Author: The Fonecast
0 Comments
Article rating: No rating

A new mobile move from Microsoft, a roaming revolution in Europe... and much more

Podcast - 9th April 2014

This week's podcast starts with news from Microsoft about an update to its Windows Phone platform and a cost-free OS offer to hardware manufacturers.

There's also a new flagship smartphone from Nokia, a roaming announcement from the European Parliament, a UK virtual mobile network from The Co-operative Group, a change at the top for Mozilla, retail expansion for Vodafone and an awkward end to BlackBerry's relationship with T-Mobile in the USA.

Author: The Fonecast
0 Comments
Article rating: No rating

Acquisitions, banking, complaints... and the rest of the week's mobile industry news

Podcast - 2nd April 2014

Acquisition announcements from Facebook and Intel are the first stories in this week's look at the latest UK mobile industry headlines.

They're followed by news about mobile payments, mobile banking, a phone with an invisible solar panel, customer complaints, low-cost 4G smartphones, productivity apps and an intriguing case of WhatsApp-itis.

Author: The Fonecast
0 Comments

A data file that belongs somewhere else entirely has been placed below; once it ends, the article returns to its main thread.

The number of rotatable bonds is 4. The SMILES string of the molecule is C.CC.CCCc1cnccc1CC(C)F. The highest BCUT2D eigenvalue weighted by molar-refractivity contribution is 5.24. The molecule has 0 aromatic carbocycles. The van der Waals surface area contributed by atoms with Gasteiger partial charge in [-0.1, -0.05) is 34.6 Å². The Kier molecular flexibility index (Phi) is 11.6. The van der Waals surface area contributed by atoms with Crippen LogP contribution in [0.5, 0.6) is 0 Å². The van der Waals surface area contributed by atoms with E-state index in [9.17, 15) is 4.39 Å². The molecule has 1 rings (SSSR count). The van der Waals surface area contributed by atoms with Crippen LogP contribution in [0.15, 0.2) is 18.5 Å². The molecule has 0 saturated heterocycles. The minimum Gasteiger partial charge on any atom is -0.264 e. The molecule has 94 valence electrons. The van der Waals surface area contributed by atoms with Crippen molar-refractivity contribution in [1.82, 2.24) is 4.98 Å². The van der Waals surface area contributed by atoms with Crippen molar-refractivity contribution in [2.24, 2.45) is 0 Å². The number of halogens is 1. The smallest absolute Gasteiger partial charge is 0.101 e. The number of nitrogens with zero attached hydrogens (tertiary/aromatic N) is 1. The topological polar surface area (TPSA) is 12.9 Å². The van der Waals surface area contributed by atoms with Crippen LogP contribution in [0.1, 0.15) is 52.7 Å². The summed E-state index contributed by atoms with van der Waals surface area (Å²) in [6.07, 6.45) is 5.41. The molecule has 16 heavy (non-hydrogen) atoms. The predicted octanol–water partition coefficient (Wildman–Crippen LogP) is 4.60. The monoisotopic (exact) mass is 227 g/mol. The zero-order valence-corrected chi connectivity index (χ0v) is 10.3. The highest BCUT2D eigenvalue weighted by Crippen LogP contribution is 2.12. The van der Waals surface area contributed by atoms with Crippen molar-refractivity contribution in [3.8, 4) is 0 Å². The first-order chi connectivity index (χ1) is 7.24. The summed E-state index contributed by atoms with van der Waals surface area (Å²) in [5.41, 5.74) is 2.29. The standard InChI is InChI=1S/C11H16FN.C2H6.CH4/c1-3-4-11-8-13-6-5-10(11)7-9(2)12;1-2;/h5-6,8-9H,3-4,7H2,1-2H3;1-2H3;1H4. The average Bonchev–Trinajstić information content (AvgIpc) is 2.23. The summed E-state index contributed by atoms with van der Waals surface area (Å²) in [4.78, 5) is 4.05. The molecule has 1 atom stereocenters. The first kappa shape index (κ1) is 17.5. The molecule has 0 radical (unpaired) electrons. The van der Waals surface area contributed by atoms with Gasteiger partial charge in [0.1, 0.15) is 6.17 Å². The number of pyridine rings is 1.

Article rating: No rating

Smartphones, smart watches and SMS spam: all the week's mobile industry news headlines

Podcast - 26th March 2014

Iain Graham, James Rosewell and Mark Bridge are reunited for their regular weekly look at the latest UK mobile industry headlines.

Today they're talking about smart watches, an Apple iPhone announcement, the new HTC One M8, the closure of Ovivo Mobile, text spam, peer-to-peer messaging, government hacking and mergers.

Author: The Fonecast
0 Comments
Article rating: No rating

Designing mobile phones for seniors: we talk to Doro and Emporia Telecom

Podcast - 21st March 2014

Producing mobile phones for older customers requires much more than big buttons and a simple interface. At Mobile World Congress last month we spoke to two major players in this growing sector: Swedish company Doro and Austria's Emporia Telecom.

Our first conversation was with Harald Obereder, Chief Technology Officer at Emporia, who spoke to Mark Bridge about handset design and user interface design. This was followed by an interview with Chris Millington, Managing Director for Doro UK and Ireland, about research and development in the 'senior tech' market.

Author: The Fonecast
0 Comments
Article rating: No rating
RSS
First45679111213Last

Follow thefonecast.com

Twitter @TheFonecast RSS podcast feed
Find us on Facebook Subscribe free via iTunes

Archive Calendar

«June 2024»
MonTueWedThuFriSatSun
272829303112
3456789
10111213141516
17181920212223
24252627282930
1234567

Archive

Terms Of Use | Privacy Statement